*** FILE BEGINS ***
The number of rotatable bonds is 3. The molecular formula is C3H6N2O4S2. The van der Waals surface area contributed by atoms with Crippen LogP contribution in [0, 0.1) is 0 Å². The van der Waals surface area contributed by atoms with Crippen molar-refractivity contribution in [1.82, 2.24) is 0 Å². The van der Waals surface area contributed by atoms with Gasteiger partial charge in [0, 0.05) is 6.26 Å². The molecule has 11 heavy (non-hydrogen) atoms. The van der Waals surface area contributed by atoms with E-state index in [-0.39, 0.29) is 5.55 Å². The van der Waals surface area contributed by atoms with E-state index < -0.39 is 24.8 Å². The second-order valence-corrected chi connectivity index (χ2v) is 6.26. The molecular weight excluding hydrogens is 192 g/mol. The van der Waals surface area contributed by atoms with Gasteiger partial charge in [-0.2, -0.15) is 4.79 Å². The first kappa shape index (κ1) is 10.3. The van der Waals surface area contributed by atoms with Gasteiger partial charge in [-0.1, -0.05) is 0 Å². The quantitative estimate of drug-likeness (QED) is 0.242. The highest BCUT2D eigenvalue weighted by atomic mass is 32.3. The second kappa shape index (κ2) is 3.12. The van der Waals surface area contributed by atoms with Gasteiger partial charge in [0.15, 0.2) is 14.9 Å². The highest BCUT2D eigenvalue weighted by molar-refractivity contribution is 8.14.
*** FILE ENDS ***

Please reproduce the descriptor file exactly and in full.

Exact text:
The number of rotatable bonds is 3. The molecular formula is C3H6N2O4S2. The van der Waals surface area contributed by atoms with Crippen LogP contribution in [0, 0.1) is 0 Å². The van der Waals surface area contributed by atoms with Crippen molar-refractivity contribution in [1.82, 2.24) is 0 Å². The van der Waals surface area contributed by atoms with Gasteiger partial charge in [0, 0.05) is 6.26 Å². The molecule has 11 heavy (non-hydrogen) atoms. The van der Waals surface area contributed by atoms with E-state index in [-0.39, 0.29) is 5.55 Å². The van der Waals surface area contributed by atoms with E-state index < -0.39 is 24.8 Å². The second-order valence-corrected chi connectivity index (χ2v) is 6.26. The molecular weight excluding hydrogens is 192 g/mol. The van der Waals surface area contributed by atoms with Gasteiger partial charge in [-0.2, -0.15) is 4.79 Å². The first kappa shape index (κ1) is 10.3. The van der Waals surface area contributed by atoms with Gasteiger partial charge in [-0.1, -0.05) is 0 Å². The quantitative estimate of drug-likeness (QED) is 0.242. The highest BCUT2D eigenvalue weighted by atomic mass is 32.3. The second kappa shape index (κ2) is 3.12. The van der Waals surface area contributed by atoms with Gasteiger partial charge in [0.15, 0.2) is 14.9 Å². The highest BCUT2D eigenvalue weighted by molar-refractivity contribution is 8.14.